A biopic tracing the romance between poet Elizabeth Bishop (Miranda Otto) and architect Lota de Macedo Soares (Glória Pires), Reaching for the Moon boasts some fantastic central performances.
Otto plays Elizabeth, the terminally shy young woman who is apprehensive about coming out as a poet, not to mention lesbian. When she goes to stay with her friend from college, Mary (Tracy Middendorf), she’s taken aback by Mary’s lover, Lota. A coolly confident woman, she takes an initial dislike to Elizabeth, whom she sees as a bit of a wallflower. However, a bond forms between the two of them and romance soon follows.
Set in Brazil in the 1950s, Reaching for the Moon moves at a languid pace, but never becomes boring. Its greatest assets are the central three actresses. Their personalities contrast, clash and complement each other perfectly. Otto proves yet again that she should have the lead role in more feature films, whilst Pires’ approach to Lota seems so gloriously effortless. Finally, there is Middendorf, whose character unfortunately gets sidelined for the second half of the film. The best moments are those when all three are onscreen, so it’s disappointing that we see less and less of her as the film goes on. Finally, we have the inexorable Treat Williams, who has to be one of hardest working actors ever.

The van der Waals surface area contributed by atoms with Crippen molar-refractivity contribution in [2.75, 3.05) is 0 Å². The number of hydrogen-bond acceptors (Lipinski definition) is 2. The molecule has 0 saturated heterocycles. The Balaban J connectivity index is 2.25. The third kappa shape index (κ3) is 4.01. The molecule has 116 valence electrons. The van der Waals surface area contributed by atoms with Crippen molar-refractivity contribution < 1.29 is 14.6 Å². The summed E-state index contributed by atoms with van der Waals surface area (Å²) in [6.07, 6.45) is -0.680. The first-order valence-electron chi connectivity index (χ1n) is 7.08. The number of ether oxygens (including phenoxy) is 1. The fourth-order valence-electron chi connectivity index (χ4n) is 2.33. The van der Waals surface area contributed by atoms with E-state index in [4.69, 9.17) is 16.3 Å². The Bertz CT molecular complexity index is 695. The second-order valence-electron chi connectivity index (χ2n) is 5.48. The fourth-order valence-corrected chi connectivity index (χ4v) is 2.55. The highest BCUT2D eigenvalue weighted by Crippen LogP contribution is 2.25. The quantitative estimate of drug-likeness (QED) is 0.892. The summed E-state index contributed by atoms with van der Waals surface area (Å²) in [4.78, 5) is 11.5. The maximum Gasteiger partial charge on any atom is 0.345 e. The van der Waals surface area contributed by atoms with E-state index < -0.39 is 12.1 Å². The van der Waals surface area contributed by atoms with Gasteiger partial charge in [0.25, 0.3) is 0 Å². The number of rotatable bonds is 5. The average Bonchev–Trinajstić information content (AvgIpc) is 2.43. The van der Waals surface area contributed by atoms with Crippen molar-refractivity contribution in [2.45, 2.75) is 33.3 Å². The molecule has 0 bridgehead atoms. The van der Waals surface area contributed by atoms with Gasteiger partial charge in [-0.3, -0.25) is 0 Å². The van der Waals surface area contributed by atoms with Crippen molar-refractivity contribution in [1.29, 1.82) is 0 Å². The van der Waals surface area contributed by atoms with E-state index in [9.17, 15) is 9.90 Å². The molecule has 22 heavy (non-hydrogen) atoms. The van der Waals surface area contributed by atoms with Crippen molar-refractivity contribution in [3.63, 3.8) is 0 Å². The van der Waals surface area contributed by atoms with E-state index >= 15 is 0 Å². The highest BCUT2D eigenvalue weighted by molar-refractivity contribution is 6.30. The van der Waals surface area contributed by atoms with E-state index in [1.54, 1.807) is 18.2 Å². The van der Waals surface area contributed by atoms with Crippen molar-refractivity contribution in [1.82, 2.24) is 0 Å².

The location scenes are gorgeous, and Soares’ retreat in what looks to be the middle of the Brazilian jungle is beautiful. The film obviously didn’t have too much money to throw around, but the visual effects successfully take us back in time.
The film overstays its welcome somewhat, and is a little heavy-handed when it comes to symbolism. I do, however, appreciate it for the fact that it tells the type of story we don’t often see on the big screen, and it would certainly pass the Bechdel Test with flying colours.
I generally don’t enjoy biopics, but Reaching for the Moon worked for me. Whilst is alludes to Elizabeth’s childhood, it doesn’t fall into the trap of following her life story from beginning to end. The familiar beats of the genre are here, however, including the childhood episode that would shape the woman she’d become. The references to the political situation in Brazil at the time tended to go over my head, but they’re not so important as to side-track the narrative.
A solid piece of filmmaking with three fantastic actresses, Reaching for the Moon is a quiet achiever.Rating: